How to Refinance a Home With a Judgment on the Title

Judgments that are still open are on public record and usually show up on your credit report. They definitely show up when a title search is completed. Since a judgment can be a lien (or the threat of a lien) against your property, .it sits in second position behind your first mortgage, making it the same as a junior lien, or second mortgage. If the first mortgage is paid off, then the judgment moves to first place position. It is for this reason that most lenders will require the judgment to be paid off in a refinance if there is enough equity to do so.

Refinancing a Mortgage With a Judgment

Discuss the judgment with your lender. The lender will be able to tell you what value you must have in your home to pay off the mortgage balance, judgment balance and closing costs. Begin your loan process with the lender who will order an appraisal on your home to prove its value.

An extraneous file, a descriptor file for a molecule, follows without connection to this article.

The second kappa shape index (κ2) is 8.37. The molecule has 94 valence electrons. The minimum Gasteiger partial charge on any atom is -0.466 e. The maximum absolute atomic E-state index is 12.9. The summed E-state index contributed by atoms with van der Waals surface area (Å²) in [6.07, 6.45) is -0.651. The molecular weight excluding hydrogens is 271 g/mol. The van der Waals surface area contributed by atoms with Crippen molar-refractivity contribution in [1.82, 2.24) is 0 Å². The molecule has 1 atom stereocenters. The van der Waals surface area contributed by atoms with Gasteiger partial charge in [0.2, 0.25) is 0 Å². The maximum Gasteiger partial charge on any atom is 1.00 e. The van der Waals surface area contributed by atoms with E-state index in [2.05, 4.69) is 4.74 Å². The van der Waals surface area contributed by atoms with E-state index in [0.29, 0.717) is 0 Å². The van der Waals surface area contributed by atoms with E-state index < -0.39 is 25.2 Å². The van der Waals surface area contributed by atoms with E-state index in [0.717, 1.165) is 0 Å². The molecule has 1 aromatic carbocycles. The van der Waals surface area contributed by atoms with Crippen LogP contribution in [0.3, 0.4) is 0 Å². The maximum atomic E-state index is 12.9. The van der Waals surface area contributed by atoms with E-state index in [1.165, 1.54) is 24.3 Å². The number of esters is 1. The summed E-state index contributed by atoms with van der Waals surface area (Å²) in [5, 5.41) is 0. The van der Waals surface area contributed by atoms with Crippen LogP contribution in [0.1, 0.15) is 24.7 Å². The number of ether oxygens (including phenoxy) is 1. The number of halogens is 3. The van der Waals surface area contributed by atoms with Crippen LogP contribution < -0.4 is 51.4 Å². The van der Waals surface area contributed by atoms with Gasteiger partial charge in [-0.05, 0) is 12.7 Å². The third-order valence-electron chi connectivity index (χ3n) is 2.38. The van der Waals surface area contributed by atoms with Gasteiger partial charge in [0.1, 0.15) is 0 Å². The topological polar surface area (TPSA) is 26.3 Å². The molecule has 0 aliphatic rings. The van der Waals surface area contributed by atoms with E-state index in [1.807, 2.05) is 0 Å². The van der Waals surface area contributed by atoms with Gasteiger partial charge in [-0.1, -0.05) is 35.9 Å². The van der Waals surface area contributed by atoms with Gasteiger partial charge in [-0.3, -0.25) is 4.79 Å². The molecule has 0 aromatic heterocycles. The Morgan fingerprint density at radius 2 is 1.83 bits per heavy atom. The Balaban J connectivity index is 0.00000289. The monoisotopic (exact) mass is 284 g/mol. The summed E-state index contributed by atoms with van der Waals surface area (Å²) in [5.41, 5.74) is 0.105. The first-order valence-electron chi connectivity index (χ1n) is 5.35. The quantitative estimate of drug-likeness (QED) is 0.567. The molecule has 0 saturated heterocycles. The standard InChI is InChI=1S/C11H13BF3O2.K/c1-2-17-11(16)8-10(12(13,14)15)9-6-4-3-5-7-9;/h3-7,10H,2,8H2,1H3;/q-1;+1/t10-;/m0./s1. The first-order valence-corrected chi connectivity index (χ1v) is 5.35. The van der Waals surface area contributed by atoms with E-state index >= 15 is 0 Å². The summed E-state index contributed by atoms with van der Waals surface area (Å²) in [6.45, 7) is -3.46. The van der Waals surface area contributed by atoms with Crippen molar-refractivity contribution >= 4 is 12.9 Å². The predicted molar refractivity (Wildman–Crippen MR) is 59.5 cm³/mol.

Contact the company that holds the judgment to get either a satisfaction letter if the judgment is in error or the correct amount to pay off the judgment.

Follow up with your lender and supply updated documents as requested.

When you are clear to close, the lender will schedule closing with the title agent. Request a copy of the closing statement before closing, and have lender go over closing figures with you. Ask questions about anything you don't understand.

At the closing, ask questions about anything you don't understand. Sign and date documents as agent requests. You are officially closed on your refinance, but the funds for payoffs will not be sent out for three business days


  • When you close your loan, the title agent will file the payoff of the judgment and make sure it goes on public record correctly. When you receive your satisfaction letter from the judgment owner, get a copy of your credit report and make sure it is reported as satisfied. FHA offers an exception. If there has been a payment plan already set up with a payment history, the lender may waive the requirement of payoff, but this decision is a lender decision.


  • Most states require a court hearing to determine if the judgment can become a lien against you. If you never received your notice to court for this purpose, call the court where the judgment was filed and request a hearing.